Pensioners' Relief.
Immediate enactment of llm hill for
(lie creation of a pollto and firemen's
relief fund Is urged. As the result of
deficiencies in tho fund for the fiscal
j ears lull and 191.', the District is now
indebted to ite pensioners In tho sum of
(.Continued 00 rout lb rsft-1
WARMLY
URGED
Thomas Bundy Will Play Double
With Miss May
Sutton.
LOS ANGELES, Cat, Dec. 3 An
nouncement was made today that
Miis May Sutton, long national
woman's tennis champion sad for
two years world's champion in
women's singles, would be mar
ried here December ti. The
bridegroom it Thomas C. Bundy,
who with Maurice McLaughlin is
joint holder of the American
championship in men's doubles.
Min Florence Sutton will be brides
maid and Simpson Simbaugh the
belt man.
TAFT'S ANNUAL
MESSAGE LAUDS
NEW DIPLOMACY
Sees New Era in Interna
tional Life With Opening
of Panama Canal.
Bounding to the country and to
the world notice that the United
States now stands full grown aa a
peer of the greatest nations, and
that tbe nation must be prepared for
the new era In International life
which will como with tbo opening of
the Panama Canal, President Taft
Bent to both houses of Congress to
day his annual message dealing with
foreign relations.
It la the last of the regular an
nual messages which the President
will send to Congress upon this sub
ject, and because of that It had to
some extent tbo nature ot a review
of the progress of diplomacy fn the
Taft Administration, and the nature
ot a foreword as to tho future.
Wants Nation to Prepare.
President Taft foresees tho need of a
greater and a broader American diplo
macy to meet the new situation which
the country must face, a situation In
which, aa he believes, It must play a
large part on the great stage of world
events. Ho wants the country to be
prepared for what Is ahead He holds
that this country has become one of
the most powerful of the great world
nations and that Its diplomacy must
measure up to that standard. The days
ot swaddling clothes have been out
grown. Vest consequences, as he be
lieves, are to follow on the opening ot
the Isthmian waterway to traffic, und
he sounds this note ot admonishment to
Congress and to the American people:
"We must not wait for events to take
us unawares. With continuity of pur
pose, we must deal with the problems
of our external relations with a
diplomacy modern, resourceful, mag
nanimous, and fittingly expressive ot
the high Ideals of a great nation."
Among many Important phases of the
message on foreign relations Is what
President Taft savs on tho non-partisan
character of appointments. lie seeks to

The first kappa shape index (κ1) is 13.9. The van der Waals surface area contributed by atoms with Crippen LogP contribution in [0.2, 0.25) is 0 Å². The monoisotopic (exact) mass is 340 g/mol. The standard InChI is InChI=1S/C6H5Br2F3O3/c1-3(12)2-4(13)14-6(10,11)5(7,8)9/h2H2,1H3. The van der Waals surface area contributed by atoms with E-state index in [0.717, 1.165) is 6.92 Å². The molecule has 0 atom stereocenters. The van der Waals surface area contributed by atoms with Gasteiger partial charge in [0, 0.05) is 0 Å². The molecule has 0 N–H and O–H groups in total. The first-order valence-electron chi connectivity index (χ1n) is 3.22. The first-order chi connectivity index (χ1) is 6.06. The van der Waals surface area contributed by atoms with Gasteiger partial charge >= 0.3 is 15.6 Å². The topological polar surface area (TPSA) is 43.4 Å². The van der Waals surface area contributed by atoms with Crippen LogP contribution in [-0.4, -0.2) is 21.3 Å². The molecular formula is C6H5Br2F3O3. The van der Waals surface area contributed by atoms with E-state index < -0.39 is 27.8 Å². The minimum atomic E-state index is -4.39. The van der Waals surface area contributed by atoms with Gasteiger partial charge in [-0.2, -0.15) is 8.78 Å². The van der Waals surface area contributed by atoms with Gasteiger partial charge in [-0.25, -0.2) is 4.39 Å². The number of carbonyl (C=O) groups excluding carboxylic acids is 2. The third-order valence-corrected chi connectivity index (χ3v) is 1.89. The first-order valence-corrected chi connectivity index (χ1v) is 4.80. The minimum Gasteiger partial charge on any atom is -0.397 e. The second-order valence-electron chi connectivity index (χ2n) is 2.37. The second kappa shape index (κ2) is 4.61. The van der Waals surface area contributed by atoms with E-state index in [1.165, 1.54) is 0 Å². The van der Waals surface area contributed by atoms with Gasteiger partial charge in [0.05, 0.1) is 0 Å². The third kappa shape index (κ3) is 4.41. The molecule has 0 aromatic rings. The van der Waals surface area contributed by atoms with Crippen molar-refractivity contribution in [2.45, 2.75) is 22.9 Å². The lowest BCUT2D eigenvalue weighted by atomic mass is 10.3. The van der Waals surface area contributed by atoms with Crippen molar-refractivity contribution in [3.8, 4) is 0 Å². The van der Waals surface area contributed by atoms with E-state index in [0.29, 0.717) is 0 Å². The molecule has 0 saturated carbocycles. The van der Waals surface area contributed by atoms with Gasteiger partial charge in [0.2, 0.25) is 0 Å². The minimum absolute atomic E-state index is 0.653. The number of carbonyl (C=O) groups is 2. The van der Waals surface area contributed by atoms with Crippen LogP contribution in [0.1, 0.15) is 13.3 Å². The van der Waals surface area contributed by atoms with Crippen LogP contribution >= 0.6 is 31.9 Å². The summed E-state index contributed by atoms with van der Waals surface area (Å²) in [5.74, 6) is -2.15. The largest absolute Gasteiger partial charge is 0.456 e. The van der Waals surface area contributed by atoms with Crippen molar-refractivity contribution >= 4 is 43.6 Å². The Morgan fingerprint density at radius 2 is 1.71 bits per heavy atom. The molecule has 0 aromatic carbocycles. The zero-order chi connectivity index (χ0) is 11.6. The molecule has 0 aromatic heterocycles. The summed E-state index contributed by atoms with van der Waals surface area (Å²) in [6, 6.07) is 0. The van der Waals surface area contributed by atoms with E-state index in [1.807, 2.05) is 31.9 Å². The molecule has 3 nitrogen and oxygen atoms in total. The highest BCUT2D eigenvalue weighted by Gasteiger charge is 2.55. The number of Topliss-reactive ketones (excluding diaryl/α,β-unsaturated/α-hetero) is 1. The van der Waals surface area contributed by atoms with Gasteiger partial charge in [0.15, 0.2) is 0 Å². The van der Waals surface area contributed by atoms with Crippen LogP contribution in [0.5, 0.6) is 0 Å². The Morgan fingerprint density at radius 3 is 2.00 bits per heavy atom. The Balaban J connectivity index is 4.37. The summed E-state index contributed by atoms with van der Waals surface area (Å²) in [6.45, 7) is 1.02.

show that the merit sstcm has been
carried forward and broadened out, and
he calls for legislation which will make
the application of the merit svstem a
mutter of law Instead of departmental
regulation.
Head between the lines, the state
ments of President Taft on this sub
ject are udvtsory to his successor,
Woodrow Wilson, to apply the merit
system as far as passible to consular
and diplomatic appointments, a subject
In which the American business world
Is now deeply concerned.
Defends Dollar Diplomacy.
Stirred no doubt by the bitter criti
cisms of dollar diplomacy. President
Taft comes to Us defense. He upholds
the policy as one demanded by the best
Interests of tho nation.
lu the order treated the points touched
I), the President are: The effective re
organisation of the State Department
elnco 1909, the enforcement of the morlt
svstem lu the consular und diplomatic
corps, tho position of diplomacy as "u.
handmaid of commercial Intercourse and
peace," tho prevention or ending of sev
eral Iailn-Amcrlcun wars, tho wisdom
of co-operation In the development of
China, the need of Central America In
adjusting her llnuncea und tho enfoi ce
ment of'neutrulltv laws.
Ilegardlng this last point, the Presi
dent recommends that Cortgiess devoto
its attention tu an iiincndment of law
that might prevent several American
polls being usnl an icvolutlonury
rendezvous.
The policy of non-lntcrfcreneo In
Mexico Is upheld, und legislation to aid
rural co-operative credit societies Is
urged, The president then turns to
(OosUouss en Wants ra4
SENATE BEGINS
SOLEMN TRIAL
OF
Accused Federal Jurist Is
Prepared to Fight Charges
of Misconduct.
ARRAY OF COUNSEL
READY TO AID HIM
Opening Ststements for Esch Side
Are Begun at 2 o'clock
This Afternoon.
The Benate, sitting In solemn ses
sion as a court, entered today upon
the trial of Judge Robert W. Arch,
bald, of tbe Commerce Court, who
was Impeached last session by the
House of Representatives.
It was at 12:30 when the case was
taken up. A crowd filled tbe gal
leries to look; down on the unusual
spectacle ot a judge of the Federal
court on trial charged with grave of.
fenscs unfitting him to hold his re
sponsible office.
This Is the ninth time In the his
tory of the Republic that such a trial
has been conducted.
Has Array of Counsel.
The House, managers uppcared, head
ed by Judge Clavton, of Alabama. Tho
defendant, Judge Archbald. appeared,
accompanied b his array of counsel,
A. 8. Worthlngton, of this city; Rob
ert W. Archbald, Jr., and Alexander
Blmpsun, Jr., of Philadelphia.
Senator llacon, us acting President
pro tern, of the Senate, presided. Tho
hour ot 2 o'clock wac fixed for thu
dully .opening of the court sessions. An
order was udopted that only one per
son should make the opening state
ment, for each aide. Senator llacon
preferred a. request that hereafter thu
House nianauers appear without formal
announcement, and mis course was
decided on.
The Senate, as a court, then recess
ed until 'i o clock, when the trial uus
proceeded with and the opening state